Private Clouds To Get OpenStack Distribution Through Piston Computing
In an announcement made online by Piston Computing this week, the company will start offering an operating system based on the open source OpenStack platform for private clouds.
Piston is led by CEO and co-founder Joshua McKenty, who was technical lead and cloud architect of NASA's Nebula Cloud Computing Platform. NASA and Rackspace co-founded the OpenStack Project. Just last month, former NASA CTO Chris Kemp launched Nebula, which offers a turnkey appliance based on the OpenStack platform. McKenty left NASA last summer to launch Piston with the goal of bringing private clouds like Nebula to enterprises based on OpenStack.
McKenty maintains that much of the attention on OpenStack has been on the potential for service providers to build clouds based on the open source platform, but there has been little emphasis on opportunities for private clouds.
"A lot of the early contributions were around service provider requirements and there seemed to be more and more focus on that side of the story," McKenty said. "We had enterprise customers showing up at every [OpenStack] Design Summit saying, 'Hey what about our needs? We need things to deal with regulatory compliance and security and we know NASA worked on these -- why aren't they in the code base?' We really set out to rectify that. In a lot of ways I'm trying to finish what I started [at NASA]."
Piston is launching pentOS, which stands for Piston Enterprise operating system. The three key attributes of pentOS that Piston is emphasizing centers around its built-in security, interoperability and ease of deployment.
McKenty said pentOS is based on what the company calls a "null-tier" architecture that integrates compute, storage and networking on every node, providing a massively scalable platform.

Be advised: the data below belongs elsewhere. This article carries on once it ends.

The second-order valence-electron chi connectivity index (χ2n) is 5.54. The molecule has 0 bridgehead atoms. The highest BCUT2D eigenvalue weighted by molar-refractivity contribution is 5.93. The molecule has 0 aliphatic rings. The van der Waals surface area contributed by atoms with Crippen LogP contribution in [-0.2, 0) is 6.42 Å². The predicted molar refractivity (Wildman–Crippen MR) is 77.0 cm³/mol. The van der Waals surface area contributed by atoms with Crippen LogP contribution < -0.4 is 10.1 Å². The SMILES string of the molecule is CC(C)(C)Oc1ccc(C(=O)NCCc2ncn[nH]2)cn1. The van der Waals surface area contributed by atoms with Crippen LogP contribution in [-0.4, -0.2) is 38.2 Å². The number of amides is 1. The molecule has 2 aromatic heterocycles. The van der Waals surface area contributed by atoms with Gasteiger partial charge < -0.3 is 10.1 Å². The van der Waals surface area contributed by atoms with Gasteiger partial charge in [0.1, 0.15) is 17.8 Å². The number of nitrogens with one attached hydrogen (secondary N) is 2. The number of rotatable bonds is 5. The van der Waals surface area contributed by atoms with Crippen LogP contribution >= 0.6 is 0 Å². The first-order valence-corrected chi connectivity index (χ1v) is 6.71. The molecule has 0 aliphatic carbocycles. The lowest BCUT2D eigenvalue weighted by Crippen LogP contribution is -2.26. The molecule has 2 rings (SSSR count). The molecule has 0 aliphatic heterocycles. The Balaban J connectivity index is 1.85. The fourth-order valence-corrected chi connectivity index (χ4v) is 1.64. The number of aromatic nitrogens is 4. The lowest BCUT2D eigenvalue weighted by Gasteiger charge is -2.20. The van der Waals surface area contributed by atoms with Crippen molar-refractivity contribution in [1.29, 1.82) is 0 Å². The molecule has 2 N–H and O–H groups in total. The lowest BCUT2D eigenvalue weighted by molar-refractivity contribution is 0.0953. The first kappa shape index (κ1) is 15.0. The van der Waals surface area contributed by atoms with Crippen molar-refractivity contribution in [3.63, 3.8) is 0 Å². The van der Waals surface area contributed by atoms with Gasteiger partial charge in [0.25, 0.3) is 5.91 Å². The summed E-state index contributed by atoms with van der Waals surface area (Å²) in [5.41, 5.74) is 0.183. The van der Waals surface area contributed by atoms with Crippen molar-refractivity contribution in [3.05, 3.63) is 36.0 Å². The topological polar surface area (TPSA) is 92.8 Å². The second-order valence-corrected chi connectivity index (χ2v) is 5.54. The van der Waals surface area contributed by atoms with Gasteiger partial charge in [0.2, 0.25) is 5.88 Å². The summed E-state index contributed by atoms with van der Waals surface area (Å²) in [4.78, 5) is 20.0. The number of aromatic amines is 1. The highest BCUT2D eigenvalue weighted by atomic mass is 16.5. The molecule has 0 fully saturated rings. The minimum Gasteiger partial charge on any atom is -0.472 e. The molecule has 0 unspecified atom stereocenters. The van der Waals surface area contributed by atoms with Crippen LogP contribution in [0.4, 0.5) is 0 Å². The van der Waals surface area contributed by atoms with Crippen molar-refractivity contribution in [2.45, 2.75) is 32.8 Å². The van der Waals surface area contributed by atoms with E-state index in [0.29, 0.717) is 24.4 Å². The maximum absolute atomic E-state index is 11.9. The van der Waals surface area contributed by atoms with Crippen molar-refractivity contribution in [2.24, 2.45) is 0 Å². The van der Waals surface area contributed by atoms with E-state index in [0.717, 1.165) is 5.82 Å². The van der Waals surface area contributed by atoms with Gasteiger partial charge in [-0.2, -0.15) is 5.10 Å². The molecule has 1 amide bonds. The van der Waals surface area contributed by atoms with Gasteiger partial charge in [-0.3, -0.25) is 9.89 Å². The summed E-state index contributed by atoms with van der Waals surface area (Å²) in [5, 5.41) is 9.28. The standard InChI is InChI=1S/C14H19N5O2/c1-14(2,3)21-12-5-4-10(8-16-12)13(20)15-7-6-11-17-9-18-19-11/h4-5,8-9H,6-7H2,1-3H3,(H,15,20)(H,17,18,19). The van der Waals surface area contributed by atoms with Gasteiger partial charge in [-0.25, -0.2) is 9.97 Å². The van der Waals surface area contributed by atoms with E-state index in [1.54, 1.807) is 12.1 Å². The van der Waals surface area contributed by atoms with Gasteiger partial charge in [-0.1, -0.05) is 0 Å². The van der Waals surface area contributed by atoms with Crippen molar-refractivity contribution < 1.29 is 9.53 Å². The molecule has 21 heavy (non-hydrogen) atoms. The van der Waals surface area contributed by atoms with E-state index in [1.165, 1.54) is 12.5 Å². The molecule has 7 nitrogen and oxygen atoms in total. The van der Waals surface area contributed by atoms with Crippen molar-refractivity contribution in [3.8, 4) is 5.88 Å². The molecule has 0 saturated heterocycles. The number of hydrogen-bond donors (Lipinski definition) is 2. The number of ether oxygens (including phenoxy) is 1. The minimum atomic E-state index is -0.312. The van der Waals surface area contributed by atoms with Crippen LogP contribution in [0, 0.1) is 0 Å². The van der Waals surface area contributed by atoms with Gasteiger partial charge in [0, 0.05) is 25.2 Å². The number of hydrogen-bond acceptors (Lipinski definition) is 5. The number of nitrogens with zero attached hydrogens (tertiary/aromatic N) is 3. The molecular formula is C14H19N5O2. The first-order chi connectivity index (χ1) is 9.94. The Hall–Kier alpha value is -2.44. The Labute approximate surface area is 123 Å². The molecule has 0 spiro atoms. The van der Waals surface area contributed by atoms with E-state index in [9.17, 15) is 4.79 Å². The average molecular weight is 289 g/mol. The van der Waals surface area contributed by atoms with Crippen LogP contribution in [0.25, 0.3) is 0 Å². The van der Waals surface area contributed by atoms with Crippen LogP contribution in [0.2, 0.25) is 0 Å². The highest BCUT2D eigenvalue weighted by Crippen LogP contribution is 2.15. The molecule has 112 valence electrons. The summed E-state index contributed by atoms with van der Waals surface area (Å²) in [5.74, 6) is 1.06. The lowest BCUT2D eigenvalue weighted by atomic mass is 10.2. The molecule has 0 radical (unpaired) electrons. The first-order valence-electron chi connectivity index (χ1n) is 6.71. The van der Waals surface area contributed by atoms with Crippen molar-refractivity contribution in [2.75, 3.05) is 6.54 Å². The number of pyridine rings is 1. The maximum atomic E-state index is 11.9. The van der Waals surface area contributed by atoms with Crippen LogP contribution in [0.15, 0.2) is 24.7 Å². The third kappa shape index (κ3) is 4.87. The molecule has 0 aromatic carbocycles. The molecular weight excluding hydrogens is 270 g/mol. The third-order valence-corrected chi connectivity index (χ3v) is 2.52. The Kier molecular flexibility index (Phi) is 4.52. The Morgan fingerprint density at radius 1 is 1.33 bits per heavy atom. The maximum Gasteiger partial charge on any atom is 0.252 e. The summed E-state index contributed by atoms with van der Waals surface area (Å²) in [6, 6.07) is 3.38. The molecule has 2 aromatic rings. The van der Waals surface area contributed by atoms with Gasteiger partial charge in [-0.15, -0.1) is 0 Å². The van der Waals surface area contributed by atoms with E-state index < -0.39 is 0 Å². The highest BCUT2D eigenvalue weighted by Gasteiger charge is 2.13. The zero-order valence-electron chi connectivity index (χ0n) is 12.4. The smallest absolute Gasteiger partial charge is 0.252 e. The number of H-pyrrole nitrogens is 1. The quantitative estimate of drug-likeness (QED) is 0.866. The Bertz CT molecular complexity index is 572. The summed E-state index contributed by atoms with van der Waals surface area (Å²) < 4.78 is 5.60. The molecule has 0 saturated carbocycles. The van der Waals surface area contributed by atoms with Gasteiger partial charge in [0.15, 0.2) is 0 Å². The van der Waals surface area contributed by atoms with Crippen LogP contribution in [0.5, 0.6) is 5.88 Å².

Thanks to a hardened custom-built Linux distribution, pentOS is secure, McKenty said. Enabling IT to securely deploy pentOS is a feature called Cloud Key, which allows for the automated distribution of the software onto servers and switches via a USB stick. Admins can configure the OS on a laptop and then install it onto the hardware. This provides a critical component of security, McKenty explained, because it minimizes the number of administrators who need credentials for the physical hardware.
McKenty said 50 percent of all attacks come from insiders, and by reducing those who need credentials, the more secure the environment will be. "This is the largest single concern for enterprise IT security," he said. "So the fewer users that have administrative rights on your physical hardware, the better, in my opinion."
Piston claims pentOS includes the first implementation of the Cloud Audit standard, which provides a common interface and namespace, or repository, for cloud providers to automate audit, assertion, assessment and assurance of their environments. McKenty, who is on the Cloud Audit working group, said implementing the standard is important to enterprises who rely on certifications such as HIPAA, PCI, NIST 800-53 and other compliance frameworks.
The pentOS software can be installed on any server hardware and initially on switches supplied by Arista Networks and, shortly, on Hewlett-Packard and Dell Force10 switches, McKentry said, with others to follow.
Founded earlier this year, Piston has $4.5 million in Series A funding from Hummer Winblad and True Ventures.
Piston will issue a developer preview of pentOS next week at the OpenStack Design Summit with general availability scheduled for Nov. 29. The company is not yet revealing pricing but it will be based on per-server licensing and a subscription service for security updates.
Jeffrey Schwartz is editor of Redmond magazine and also covers cloud computing for Virtualization Review's Cloud Report. In addition, he writes the Channeling the Cloud column for Redmond Channel Partner. Follow him on Twitter @JeffreySchwartz.